But there's a change in the winds with Planet Earth. It's evenly split between melodic rock and classic soul, minus the daffy, George Clinton-type jams that've lately stood in for actual songs. You say you want the Revolution? Weh-ell, you know, he's finally doing what he can to recapture some of that peak-era vibe. Ex-Revolutionaries Wendy & Lisa, long estranged from the maestro, make cameos; real drums mostly replace canned ones; and he unleashes all the guitar eruptions he's been bottling up for years. Though we'll never get another Purple Rain, it still feels right, in a lavender drought, to settle for something at least approaching another Parade (to name a late-'80s work only now regarded as unapproachably awesome).

There's a sense of patience rewarded, hearing the feathery tremolo guitars and female backing coos in "The One U Wanna C" a slice of pure pop cut from the same pie as "Raspberry Beret" or the return of his Delfonics falsetto on "Somewhere Here on Earth" and "Future Baby Mama." Of all his attempts at rapping, "Mr. Goodnight" is the first that works, because it could pass for an early-'70s bedroom recitative. And the one time he lays down serious funk on "Chelsea Rodgers," sung by band member Shelby J it isn't 3121's formless party improv but a terrific, full-on disco stomp.

Prince continues to get his lothario moves on, with the notable exceptions of the album's bookending tunes, "Planet Earth" and "Resolution," which go for globally conscious, peacenik profundity. The title track combines God and going green about as effectively as Evan Almighty. Still, when he cements that number's anthemic aspirations with a "Purple"-colored solo, it's thrilling to know one of pop's indisputable greats is really trying again and might be taking the recording process as seriously as he takes disseminating his music. B+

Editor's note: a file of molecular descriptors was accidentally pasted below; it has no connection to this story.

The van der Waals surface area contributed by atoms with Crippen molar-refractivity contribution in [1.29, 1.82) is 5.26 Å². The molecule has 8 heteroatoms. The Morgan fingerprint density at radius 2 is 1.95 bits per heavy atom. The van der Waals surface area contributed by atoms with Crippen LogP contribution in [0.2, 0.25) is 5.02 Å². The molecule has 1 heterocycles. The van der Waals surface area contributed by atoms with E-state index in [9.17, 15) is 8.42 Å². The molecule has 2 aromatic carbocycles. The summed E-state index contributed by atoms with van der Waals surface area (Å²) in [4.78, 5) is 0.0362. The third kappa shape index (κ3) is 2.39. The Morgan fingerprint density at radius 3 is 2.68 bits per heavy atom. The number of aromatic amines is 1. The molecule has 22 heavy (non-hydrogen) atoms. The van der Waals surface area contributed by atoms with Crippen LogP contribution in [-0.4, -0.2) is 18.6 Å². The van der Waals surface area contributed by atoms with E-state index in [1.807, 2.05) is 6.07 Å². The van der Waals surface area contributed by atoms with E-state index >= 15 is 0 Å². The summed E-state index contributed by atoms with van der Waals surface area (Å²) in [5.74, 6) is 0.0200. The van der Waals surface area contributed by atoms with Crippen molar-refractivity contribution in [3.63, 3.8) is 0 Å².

Another not-bad CD - but this time it's free

Most remarkable feature of Prince's latest album is the manner of its launch

Caroline Sullivan
Monday July 16, 2007
The Guardian

Contrary to popular opinion in the form of youngsters texting opinions to yesterday's Radio 1 breakfast show, the new Prince album, Planet Earth, is not awful. It is not up to the standard of the albums produced during his 1980s high-water period - Purple Rain, 1999 and Sign 'O' the Times - but it is by no means terrible. Of course, to a 15-year-old who only knows the 49-year-old as an eccentric peripheral figure, his priapic entreaties on songs such as Future Baby Mama and The One U Wanna C will automatically trigger the "Ewww" mechanism. To anyone else bar obsessive fans, Planet Earth will be greeted by shrugs.

Prince albums don't generate much discussion now, and even less airplay. The only reason Radio 1 had got in there was that Minneapolis's most prolific pop star had released the CD - his 46th album, counting hits and live collections - via the unique route of distributing it free through a newspaper, the Mail on Sunday. Had it not been for the hype, Planet Earth would have slipped out almost unnoticed, as many of his recent albums have done.

It is not that Prince no longer has anything to say. If anything, his mind seems to be swirling with thoughts, which come as fast as he can shape them into lyrics. Trouble is, his primary streams of inspiration - sex and religion/morality - just aren't producing the magnificent madness they once did. Nowhere on Planet Earth is there a "WHAT did he say?" moment along the lines of When Doves Cry's "Animals strike curious poses, they feel the heat, the heat between me and you". Instead, there's quite a bit of "I know what you want - what every good woman wants!" which is complemented by equally pedestrian funk twiddles and curlicues.

It's easy listening - you might even call it easy-listening - but it's not what Prince was invented for. Nor does he push the right buttons on the title track. Given that he named the album Planet Earth, we can take it as a clue to his current state of mind, which seems to be: worried enough about the environment to make the song the opening track (and that is worried - the sleeve photo, too, captures him brooding over a boiling blue-white globe). But the song's slow soulish meander and the question it poses - "What will be left in 50 years?" - is not a patch on Marvin Gaye's far more elegant, eloquent Mercy Mercy Me (The Ecology), released in 1971.